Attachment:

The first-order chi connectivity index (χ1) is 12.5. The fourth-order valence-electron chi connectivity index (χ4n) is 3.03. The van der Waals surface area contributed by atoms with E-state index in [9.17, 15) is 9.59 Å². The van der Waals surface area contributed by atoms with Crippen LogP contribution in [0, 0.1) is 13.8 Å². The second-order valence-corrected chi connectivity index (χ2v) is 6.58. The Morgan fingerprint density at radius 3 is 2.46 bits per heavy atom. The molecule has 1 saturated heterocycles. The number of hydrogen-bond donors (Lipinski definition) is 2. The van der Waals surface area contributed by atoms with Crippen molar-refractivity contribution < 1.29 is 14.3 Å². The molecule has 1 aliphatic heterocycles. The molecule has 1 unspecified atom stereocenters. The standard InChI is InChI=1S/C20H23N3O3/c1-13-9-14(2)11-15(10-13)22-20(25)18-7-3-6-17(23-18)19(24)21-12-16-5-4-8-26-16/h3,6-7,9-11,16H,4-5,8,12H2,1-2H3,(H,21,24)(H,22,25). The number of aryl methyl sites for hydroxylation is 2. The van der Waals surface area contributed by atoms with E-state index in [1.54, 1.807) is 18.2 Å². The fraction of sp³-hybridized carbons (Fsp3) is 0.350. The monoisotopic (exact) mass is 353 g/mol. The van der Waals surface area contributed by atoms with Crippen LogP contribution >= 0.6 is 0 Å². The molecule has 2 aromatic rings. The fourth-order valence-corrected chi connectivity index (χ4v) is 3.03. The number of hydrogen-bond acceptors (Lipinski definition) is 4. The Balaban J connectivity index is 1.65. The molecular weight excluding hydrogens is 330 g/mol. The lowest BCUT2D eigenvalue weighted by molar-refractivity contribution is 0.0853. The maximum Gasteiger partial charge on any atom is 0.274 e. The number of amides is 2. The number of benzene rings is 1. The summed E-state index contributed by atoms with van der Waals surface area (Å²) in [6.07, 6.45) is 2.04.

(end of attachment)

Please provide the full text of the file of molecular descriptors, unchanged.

The first-order chi connectivity index (χ1) is 12.5. The fourth-order valence-electron chi connectivity index (χ4n) is 3.03. The van der Waals surface area contributed by atoms with E-state index in [9.17, 15) is 9.59 Å². The van der Waals surface area contributed by atoms with Crippen LogP contribution in [0, 0.1) is 13.8 Å². The second-order valence-corrected chi connectivity index (χ2v) is 6.58. The Morgan fingerprint density at radius 3 is 2.46 bits per heavy atom. The molecule has 1 saturated heterocycles. The number of hydrogen-bond donors (Lipinski definition) is 2. The van der Waals surface area contributed by atoms with Crippen molar-refractivity contribution < 1.29 is 14.3 Å². The molecule has 1 aliphatic heterocycles. The molecule has 1 unspecified atom stereocenters. The standard InChI is InChI=1S/C20H23N3O3/c1-13-9-14(2)11-15(10-13)22-20(25)18-7-3-6-17(23-18)19(24)21-12-16-5-4-8-26-16/h3,6-7,9-11,16H,4-5,8,12H2,1-2H3,(H,21,24)(H,22,25). The number of aryl methyl sites for hydroxylation is 2. The van der Waals surface area contributed by atoms with E-state index in [1.54, 1.807) is 18.2 Å². The fraction of sp³-hybridized carbons (Fsp3) is 0.350. The monoisotopic (exact) mass is 353 g/mol. The van der Waals surface area contributed by atoms with Crippen LogP contribution >= 0.6 is 0 Å². The molecule has 2 aromatic rings. The fourth-order valence-corrected chi connectivity index (χ4v) is 3.03. The number of hydrogen-bond acceptors (Lipinski definition) is 4. The Balaban J connectivity index is 1.65. The molecular weight excluding hydrogens is 330 g/mol. The lowest BCUT2D eigenvalue weighted by molar-refractivity contribution is 0.0853. The maximum Gasteiger partial charge on any atom is 0.274 e. The number of amides is 2. The number of benzene rings is 1. The summed E-state index contributed by atoms with van der Waals surface area (Å²) in [6.07, 6.45) is 2.04.